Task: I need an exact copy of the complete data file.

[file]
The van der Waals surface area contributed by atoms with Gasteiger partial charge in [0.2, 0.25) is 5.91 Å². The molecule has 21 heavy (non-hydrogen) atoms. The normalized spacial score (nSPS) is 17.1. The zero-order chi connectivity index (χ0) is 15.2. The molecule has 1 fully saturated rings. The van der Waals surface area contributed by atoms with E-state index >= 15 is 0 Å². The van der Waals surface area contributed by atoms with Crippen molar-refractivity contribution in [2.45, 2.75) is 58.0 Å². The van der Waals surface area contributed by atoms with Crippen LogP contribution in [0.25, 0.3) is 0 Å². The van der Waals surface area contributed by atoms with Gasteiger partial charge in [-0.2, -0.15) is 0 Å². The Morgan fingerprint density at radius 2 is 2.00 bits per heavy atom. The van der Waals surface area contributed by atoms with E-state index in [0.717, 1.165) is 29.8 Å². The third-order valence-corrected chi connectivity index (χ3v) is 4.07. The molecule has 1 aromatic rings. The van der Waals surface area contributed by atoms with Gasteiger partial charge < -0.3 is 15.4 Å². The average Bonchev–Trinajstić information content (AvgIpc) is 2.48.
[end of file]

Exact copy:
The van der Waals surface area contributed by atoms with Gasteiger partial charge in [0.2, 0.25) is 5.91 Å². The molecule has 21 heavy (non-hydrogen) atoms. The normalized spacial score (nSPS) is 17.1. The zero-order chi connectivity index (χ0) is 15.2. The molecule has 1 fully saturated rings. The van der Waals surface area contributed by atoms with E-state index >= 15 is 0 Å². The van der Waals surface area contributed by atoms with Crippen molar-refractivity contribution in [2.45, 2.75) is 58.0 Å². The van der Waals surface area contributed by atoms with Crippen LogP contribution in [0.25, 0.3) is 0 Å². The van der Waals surface area contributed by atoms with Gasteiger partial charge in [-0.2, -0.15) is 0 Å². The Morgan fingerprint density at radius 2 is 2.00 bits per heavy atom. The van der Waals surface area contributed by atoms with E-state index in [0.717, 1.165) is 29.8 Å². The third-order valence-corrected chi connectivity index (χ3v) is 4.07. The molecule has 1 aromatic rings. The van der Waals surface area contributed by atoms with Gasteiger partial charge < -0.3 is 15.4 Å². The average Bonchev–Trinajstić information content (AvgIpc) is 2.48.